Protecting Foster Care-Involved Youth with Asthma in the District of Columbia

April 25, 2024

Perspectives in Primary Care (formally the Primary Care Review) features perspectives from practitioners and students representing organizations, practices, and institutions across the country and around the world. All opinions expressed in this article are owned by the author(s).

In the 17th annual Child Fatality Review Report, the DC Child and Family Services Agency (CFSA) disclosed the death of a 9-year-old female involved in the foster care system from an asthma-related complication in 2021. While asthma is a serious pediatric condition, affecting roughly 6.5% of children aged 0-17, it is one that can be successfully managed in the outpatient setting. However, children in foster care with chronic medical conditions face an uphill battle when it comes to maintaining their health. Barriers to accessing consistent medical care include frequent disruptions to the continuity of care and shifting legal rights (for example, who is legally able to consent to medical treatment). Additionally, 65 percent of children in foster care experience more than one foster care placement, and research suggests that placement stability plays a role in physical and mental health outcomes.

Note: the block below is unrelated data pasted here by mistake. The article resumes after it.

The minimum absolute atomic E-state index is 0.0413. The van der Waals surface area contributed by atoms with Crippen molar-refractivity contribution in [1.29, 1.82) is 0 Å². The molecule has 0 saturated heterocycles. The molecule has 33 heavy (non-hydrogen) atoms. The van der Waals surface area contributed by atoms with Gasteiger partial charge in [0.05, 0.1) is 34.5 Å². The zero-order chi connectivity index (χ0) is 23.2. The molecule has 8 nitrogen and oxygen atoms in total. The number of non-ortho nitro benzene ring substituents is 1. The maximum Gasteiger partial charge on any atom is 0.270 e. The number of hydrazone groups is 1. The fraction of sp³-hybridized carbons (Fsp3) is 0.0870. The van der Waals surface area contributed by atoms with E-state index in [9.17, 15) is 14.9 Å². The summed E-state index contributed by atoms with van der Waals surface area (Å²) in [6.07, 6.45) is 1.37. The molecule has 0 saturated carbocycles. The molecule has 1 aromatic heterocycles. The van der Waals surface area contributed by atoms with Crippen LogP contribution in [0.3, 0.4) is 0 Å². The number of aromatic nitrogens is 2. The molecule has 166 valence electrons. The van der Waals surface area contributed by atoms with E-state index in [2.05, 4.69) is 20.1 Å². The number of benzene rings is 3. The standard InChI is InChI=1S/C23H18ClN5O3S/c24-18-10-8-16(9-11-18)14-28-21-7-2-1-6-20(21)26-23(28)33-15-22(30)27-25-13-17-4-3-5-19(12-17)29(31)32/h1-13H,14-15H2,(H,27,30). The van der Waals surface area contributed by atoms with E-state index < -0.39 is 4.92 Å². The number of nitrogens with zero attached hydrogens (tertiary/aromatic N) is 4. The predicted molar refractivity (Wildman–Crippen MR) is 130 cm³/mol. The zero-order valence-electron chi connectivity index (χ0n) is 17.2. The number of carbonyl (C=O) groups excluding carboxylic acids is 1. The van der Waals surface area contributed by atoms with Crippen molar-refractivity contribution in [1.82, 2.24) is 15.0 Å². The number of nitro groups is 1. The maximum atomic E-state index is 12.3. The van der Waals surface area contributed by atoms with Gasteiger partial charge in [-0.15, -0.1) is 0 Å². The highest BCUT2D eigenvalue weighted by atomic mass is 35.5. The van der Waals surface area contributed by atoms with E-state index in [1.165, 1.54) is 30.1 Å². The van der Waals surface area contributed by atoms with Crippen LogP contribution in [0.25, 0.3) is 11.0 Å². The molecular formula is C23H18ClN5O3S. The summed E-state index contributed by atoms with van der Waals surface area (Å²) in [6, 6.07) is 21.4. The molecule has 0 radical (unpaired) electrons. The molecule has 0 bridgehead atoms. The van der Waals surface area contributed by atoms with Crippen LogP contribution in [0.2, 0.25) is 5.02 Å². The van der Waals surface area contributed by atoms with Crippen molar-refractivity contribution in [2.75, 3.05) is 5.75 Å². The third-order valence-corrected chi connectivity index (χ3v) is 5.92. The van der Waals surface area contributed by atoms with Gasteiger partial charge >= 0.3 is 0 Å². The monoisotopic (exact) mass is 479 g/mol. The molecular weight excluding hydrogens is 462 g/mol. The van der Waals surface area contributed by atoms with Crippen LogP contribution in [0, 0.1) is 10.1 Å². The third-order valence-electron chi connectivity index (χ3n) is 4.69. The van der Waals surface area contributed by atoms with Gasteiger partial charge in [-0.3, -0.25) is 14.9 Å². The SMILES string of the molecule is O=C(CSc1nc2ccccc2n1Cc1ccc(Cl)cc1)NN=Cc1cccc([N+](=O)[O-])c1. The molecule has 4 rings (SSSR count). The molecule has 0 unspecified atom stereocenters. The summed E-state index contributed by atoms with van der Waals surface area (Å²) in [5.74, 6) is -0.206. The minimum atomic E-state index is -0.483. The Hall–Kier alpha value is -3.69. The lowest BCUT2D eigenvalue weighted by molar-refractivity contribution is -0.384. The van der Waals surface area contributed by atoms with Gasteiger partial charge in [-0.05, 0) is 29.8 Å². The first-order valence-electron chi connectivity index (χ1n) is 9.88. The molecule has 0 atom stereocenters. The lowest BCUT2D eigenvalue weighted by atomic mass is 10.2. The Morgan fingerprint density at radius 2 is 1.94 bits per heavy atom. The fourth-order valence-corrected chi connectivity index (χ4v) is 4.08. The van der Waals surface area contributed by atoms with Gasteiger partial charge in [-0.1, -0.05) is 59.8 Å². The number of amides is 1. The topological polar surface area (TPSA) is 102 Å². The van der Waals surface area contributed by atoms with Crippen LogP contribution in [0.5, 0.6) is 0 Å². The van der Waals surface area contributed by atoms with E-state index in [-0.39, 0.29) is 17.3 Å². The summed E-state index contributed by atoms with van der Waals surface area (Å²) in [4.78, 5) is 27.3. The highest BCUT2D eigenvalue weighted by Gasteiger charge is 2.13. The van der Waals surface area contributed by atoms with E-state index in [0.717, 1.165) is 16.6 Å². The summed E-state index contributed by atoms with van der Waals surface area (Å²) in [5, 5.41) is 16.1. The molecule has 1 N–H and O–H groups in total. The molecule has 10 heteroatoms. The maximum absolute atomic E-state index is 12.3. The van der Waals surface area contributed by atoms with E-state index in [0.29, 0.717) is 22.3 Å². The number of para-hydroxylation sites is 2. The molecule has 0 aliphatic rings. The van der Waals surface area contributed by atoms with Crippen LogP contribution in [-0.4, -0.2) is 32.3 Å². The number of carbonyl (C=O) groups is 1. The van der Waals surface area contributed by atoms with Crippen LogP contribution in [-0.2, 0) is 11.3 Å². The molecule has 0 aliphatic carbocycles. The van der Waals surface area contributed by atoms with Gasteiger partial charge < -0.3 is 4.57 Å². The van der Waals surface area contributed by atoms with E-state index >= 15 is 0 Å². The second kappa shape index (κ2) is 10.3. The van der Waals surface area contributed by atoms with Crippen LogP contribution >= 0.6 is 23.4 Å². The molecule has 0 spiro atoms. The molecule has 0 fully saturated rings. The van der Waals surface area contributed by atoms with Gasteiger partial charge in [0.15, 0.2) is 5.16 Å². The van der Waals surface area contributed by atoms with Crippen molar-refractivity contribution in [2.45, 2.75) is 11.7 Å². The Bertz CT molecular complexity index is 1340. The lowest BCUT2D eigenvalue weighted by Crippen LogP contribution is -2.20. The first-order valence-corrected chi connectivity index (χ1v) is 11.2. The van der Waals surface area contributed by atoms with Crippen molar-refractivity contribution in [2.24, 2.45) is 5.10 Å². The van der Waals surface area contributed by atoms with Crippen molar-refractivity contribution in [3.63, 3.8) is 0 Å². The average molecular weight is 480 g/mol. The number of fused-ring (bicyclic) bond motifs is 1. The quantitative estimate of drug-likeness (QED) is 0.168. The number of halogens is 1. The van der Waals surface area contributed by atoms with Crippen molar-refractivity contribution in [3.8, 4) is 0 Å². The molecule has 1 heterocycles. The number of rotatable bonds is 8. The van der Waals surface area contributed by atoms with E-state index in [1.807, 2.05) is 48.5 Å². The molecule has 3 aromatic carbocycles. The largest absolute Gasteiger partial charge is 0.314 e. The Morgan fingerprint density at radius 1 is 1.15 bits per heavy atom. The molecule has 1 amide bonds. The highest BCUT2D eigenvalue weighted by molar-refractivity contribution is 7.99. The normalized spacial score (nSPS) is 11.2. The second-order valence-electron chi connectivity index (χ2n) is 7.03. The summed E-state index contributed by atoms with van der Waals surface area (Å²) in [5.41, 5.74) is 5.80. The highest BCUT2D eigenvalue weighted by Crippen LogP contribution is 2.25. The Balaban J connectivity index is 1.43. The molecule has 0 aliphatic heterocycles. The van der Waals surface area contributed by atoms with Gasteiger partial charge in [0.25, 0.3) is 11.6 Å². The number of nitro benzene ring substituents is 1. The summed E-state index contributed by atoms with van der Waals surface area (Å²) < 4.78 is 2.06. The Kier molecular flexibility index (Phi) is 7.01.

Breathing consistency into foster care

Health challenges within the foster care system are especially relevant to children with asthma, as historically the prevalence of asthma is nearly twice as high among children in foster care compared to those uninvolved in the foster system. Appropriate asthma treatment requires consistent care with a provider who is knowledgeable of the child’s health history, current medications, asthma triggers, and disease progression, all of which can be difficult to maintain if a child in foster care is frequently moving between placements and providers. As a result, children in foster care with high rates of displacement may be at a higher risk of negative health effects related to disruption of their medical care. Additionally, trauma, times of transition, and stress have all been associated with an increased risk for developing asthma, as well as the frequency of asthma exacerbations and overall disease severity in foster children already diagnosed with asthma. If not addressed, chronic health conditions like asthma can have immediate and long-term negative health implications, especially for children in foster care. Mitigating the challenges this unique population faces should involve better streamlining of medical information between foster parents, social workers, and providers, as well as ensuring the home environment meets each child’s medical needs.


Although many foster care placements are temporary, for the 810 children served by Washington D.C.’s foster care system in 2021, the average time each child spent in foster care was more than two years. The majority (52 percent) of children served by the District of Columbia’s foster care system reside in Wards 7 and 8, two historically underserved wards. Unsurprisingly, a recent study on pediatric asthma in D.C. found significantly higher rates of ED visits for children with asthma residing in the Southwest and Southeast regions, where Wards 7 and 8 are located.


Ensuring the safety of our most vulnerable